East Meets West: MFA’s Hokusai Exhibit


A Lego model of Under the Wave off Kanagawa is displayed. (The Boston Globe)

From March 26 to July 16, visitors of the Museum of Fine Arts (MFA) can visit the exhibit Hokusai: Inspiration and Influence, which showcases Katsushika Hokusai’s impact on the history of art.

People around the world recognize Hokusai’s iconic woodblock print The Great Wave. Many, however, do not know that his influence is entwined within the art community: he was a source of inspiration for artists such as Claude Monet and Vincent Van Gogh. The exhibit aims to highlight his impact on art during and beyond his time.

Including a multitude of styles, time periods and artwork from artists across the world, the exhibit displays pieces from both Hokusai and those inspired by him. It contains over 200 pieces of various mediums ranging from block printing to manga.

Hokusai lived from 1760 to 1849 during the Japanese Edo era. In his early career, he studied with Katsukawa Shunsho, who was a leader in the Ukiyo-e genre of art, meaning “art of the floating world.” Under Shunsho’s mentorship, Hokusai was able to develop a strong set of fundamental techniques for the style, utilized in his artwork along with techniques from western artists.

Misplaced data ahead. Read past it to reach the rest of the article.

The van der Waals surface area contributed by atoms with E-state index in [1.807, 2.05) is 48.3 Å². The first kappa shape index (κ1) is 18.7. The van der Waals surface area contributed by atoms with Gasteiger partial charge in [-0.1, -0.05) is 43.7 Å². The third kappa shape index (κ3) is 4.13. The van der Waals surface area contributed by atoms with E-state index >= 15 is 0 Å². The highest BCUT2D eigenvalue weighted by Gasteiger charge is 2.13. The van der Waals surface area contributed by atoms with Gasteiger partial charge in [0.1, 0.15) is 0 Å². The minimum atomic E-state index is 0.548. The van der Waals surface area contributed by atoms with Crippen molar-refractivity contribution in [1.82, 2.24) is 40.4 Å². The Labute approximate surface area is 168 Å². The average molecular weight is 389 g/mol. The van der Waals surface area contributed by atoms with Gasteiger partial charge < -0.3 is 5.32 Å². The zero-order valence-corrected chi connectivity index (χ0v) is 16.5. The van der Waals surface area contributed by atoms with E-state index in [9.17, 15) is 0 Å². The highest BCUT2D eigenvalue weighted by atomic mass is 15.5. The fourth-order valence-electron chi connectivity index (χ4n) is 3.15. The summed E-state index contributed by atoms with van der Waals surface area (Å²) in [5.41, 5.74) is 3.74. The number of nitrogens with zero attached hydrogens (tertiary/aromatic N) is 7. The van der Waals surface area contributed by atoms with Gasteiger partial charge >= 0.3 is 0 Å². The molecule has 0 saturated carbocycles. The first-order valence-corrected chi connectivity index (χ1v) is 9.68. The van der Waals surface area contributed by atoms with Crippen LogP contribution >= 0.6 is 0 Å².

“I personally believe his work has a timeless quality to it,” comments BLS art teacher Ms. Elizabeth Walshak. “His style is simultaneously historical yet fresh and remains relevant to today’s visual culture.”

Hokusai’s masterpiece, Under The Great Wave off Kanagawa, otherwise known as The Great Wave, was considered a commercial success in his lifetime. The scene depicts three boats with sailors about to be engulfed by towering waves. The use of jagged lines adds terror to the scene. While the waves of the sea can be viewed as a metaphor of helplessness and being overwhelmed, a glimpse of Mount Fuji in the background symbolizes hope.

“The contrast of the cobalt blue, the white caps of the waves [and] the white at the top of the distant Mt. Fuji […] make this image a dynamic imitation of the power of nature,” adds BLS visual arts teacher Mr. Joseph Carrigg.

A key technique Hokusai brought over from western artistry is perspective drawing. Contrary to the customary eastern art techniques, Hokusai’s paintings use exaggerated vanishing points to converge lines to one direction, something frequently seen in Italian Renaissance art.

Although Hokusai drew inspiration from western art, Hokusai himself was an inspiration to western artists. Pieces inspired by Hokusai’s nature prints include Claude Monet’s painting The Water Lily Pond, which is showcased in the exhibit.